In the 1940s, his fellow CNR workers loved to hear Mr. MacMaster play reels and strathspeys over the wire connecting stations on the line. When the station agents were saying their good nights at the end of the late shift, Mr. MacMaster would play a tune and agents up and down the line would listen in on their headsets. Finding time between trains, he would often practise his fiddle at work. The train stations, with their traditional plaster and lath combined with Douglas fir panelling, made for good acoustics and were wonderful places to play.
“At least three generations [of fiddlers] have looked up to him as the gold standard,” said Joella Foulds, executive director of the Celtic Colours International Festival, where Mr. MacMaster performed about 40 times over the years.
Wanting to ensure that the traditions of his music were passed on, he taught not only close to home, but in the United States and was one of the first Cape Breton fiddlers to be asked to teach in Scotland. Down the road from his house, at the Celtic Music Interpretive Centre, people came from around the world to learn to play like him.
“One of the things on their bucket list, they would say, was to meet Buddy,” said Frank MacInnis, vice-president of the centre’s board. “Among the fiddlers, he was looked up to by everyone.”
Generous with his time, Mr. MacMaster received countless calls to play at community events and fundraisers. He often played these events for free, sometimes attending up to three events a day in the summers. Soon-to-be-married couples also sought him out. “I’d get calls to make a booking for a wedding,” he recalled in Buddy MacMaster: The Judique Fiddler. “I always got a kick out of that. Because sometimes they would give a date and I’d say, well, I’m booked that day. There would be a little pause and I could hear some talking in the back[ground] and they would come back and ask if another date was open.”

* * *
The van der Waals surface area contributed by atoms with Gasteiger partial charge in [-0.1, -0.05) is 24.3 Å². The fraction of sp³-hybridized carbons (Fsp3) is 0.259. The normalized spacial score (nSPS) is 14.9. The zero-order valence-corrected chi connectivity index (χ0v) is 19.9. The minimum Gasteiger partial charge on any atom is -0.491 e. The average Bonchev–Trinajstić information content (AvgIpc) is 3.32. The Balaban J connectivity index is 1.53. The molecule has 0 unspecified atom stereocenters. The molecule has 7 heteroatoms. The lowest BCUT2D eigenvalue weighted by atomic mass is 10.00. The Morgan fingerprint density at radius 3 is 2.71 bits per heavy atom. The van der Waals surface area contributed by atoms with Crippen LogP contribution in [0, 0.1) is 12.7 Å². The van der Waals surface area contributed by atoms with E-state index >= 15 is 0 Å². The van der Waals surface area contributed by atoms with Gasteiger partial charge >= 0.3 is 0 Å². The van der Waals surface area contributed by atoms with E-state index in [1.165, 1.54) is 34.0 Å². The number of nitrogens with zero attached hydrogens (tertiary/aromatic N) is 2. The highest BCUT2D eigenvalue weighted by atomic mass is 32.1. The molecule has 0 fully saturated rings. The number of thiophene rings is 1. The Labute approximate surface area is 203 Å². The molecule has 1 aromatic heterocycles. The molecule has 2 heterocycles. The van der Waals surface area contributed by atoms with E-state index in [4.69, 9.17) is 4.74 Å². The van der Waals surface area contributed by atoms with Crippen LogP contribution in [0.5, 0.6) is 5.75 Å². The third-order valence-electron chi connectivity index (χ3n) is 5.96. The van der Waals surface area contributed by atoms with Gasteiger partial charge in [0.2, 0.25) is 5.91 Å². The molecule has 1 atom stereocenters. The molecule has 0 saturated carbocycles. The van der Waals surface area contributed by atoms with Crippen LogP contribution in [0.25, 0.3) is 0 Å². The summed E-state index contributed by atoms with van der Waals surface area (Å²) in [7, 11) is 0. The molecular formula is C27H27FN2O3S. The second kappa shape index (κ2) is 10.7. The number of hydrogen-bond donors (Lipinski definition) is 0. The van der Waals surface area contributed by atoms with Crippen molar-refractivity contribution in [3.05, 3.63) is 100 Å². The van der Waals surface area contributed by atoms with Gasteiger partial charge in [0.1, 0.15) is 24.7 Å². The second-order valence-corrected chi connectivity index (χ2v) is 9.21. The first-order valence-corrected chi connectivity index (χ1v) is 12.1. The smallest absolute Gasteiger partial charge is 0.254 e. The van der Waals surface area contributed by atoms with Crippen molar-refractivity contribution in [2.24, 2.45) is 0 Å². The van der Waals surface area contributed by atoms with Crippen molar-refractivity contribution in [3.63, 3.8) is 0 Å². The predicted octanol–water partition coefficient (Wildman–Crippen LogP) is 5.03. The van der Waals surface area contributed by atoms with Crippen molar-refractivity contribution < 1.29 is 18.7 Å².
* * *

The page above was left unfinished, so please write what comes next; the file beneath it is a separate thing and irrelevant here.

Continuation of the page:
Outside of music, he was an active community member, serving as a municipal councillor, chair of the local school board and community college board member.
For his work as an ambassador of Canadian music, a mentor and a leader of the Gaelic renaissance in Canada and abroad, Mr. MacMaster was admitted to the Order of Canada. He also received honorary degrees from Cape Breton and St. Francis Xavier universities.
Mr. MacMaster’s funeral will be held at 11 a.m. on Aug. 25 at St. Andrew’s Catholic Church, an old, stone structure, near his home in Judique, N.S. Inside the sacred place, which traces its roots to the Highland Scots, his fidelity to his ancestors and the music he loved will be honoured.
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